Tips of the teeth are compressed, forming a blunt chisel-like edge longitudinally, but the teeth are strongly compressed transversely to the longitudinal axis, the greatest diameter of each tooth being twice its narrowest diameter. The teeth have a narrow, oval pulp cavity. Teeth of the medial part of series are longer and most are wider transversely than the other teeth. The anchylosis of the tooth and bone does not extend quite to the upper level of the dentary bone.

Measurements of the type, in millimeters, are as follows: total length of dentary, 8.6 (possibly slightly longer if complete); greatest vertical width, 2.45 (possibly 4.6 if complete); narrowest width between fifth and seventh teeth, .95; greatest ventral width, 1.3; height of longest tooth, 1.2.

Remarks--The chief difference between the teeth of the two forms referred to this genus is the greater width of the teeth in Eumecoides mylocoelus. The teeth illustrated are from the same place in the jaws, that of E. mylocoelus being the twelfth, and that of E. hibbardi, the tenth tooth. However, I do not deem these differences greater than differences that obtain in species of other living genera of saurians.


Gilmore, Charles W., 1928, Fossil lizards of North America: Nat. Acad. Sci., Mem., vol. 22 (Mem. 3), pp.1-169, pls. 1-27.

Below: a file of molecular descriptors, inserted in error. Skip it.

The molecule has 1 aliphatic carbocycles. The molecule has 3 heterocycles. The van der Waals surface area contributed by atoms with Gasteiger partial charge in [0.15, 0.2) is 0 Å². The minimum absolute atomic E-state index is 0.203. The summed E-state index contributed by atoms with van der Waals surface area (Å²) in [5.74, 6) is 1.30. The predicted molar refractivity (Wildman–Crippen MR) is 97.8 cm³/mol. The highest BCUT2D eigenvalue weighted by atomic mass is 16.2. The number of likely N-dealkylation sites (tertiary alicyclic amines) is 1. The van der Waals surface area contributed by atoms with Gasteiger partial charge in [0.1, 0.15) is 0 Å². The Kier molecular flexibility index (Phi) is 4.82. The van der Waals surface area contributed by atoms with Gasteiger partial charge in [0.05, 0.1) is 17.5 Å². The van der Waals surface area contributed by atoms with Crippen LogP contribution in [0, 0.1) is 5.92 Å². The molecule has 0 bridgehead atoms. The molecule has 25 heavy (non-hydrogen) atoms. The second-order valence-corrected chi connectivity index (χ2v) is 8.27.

Olson, Everett Claire, 1937, A Miocene lizard from Nebraska: Herpetologica, vol. 1, no. 4, pp. 11-112, fig. 1.

Smith, H. T. U., 1941, Geologic studies in southwestern Kansas: Kansas Geol. Survey Bull. 34, pp. 1-244, pls, 1-33, figs. 1-22.


This brief explanation of technical terms is given for use of readers who may not be acquainted with them.

acetabular head--Part of the thighbone that fits into acetabulum.

acetabulum--The cuplike cavity of the pelvis into which the thigh bone fits.

anchlyosed--Fused or solidly joined by bony growth.

angulare--A bone of the posterior part of the lower jaw.

Anura--A group of back boned animals that includes frogs and toads.

articulare--The posterior bone of the lower jaw.

centrum--The body of a vertebra.

coccyx--An elongate bone that terminates the vertebral column.

condyles--Slight projections from the skull with which the first vertebra is in contact.

coronoid--A small bone on the inner side of the lower jaw.

Crotaphytus--A genus of lizards, which includes the collared lizard or mountain boomer.

dentary--A bone in the anterior part of the lower jaw, which may bear teeth.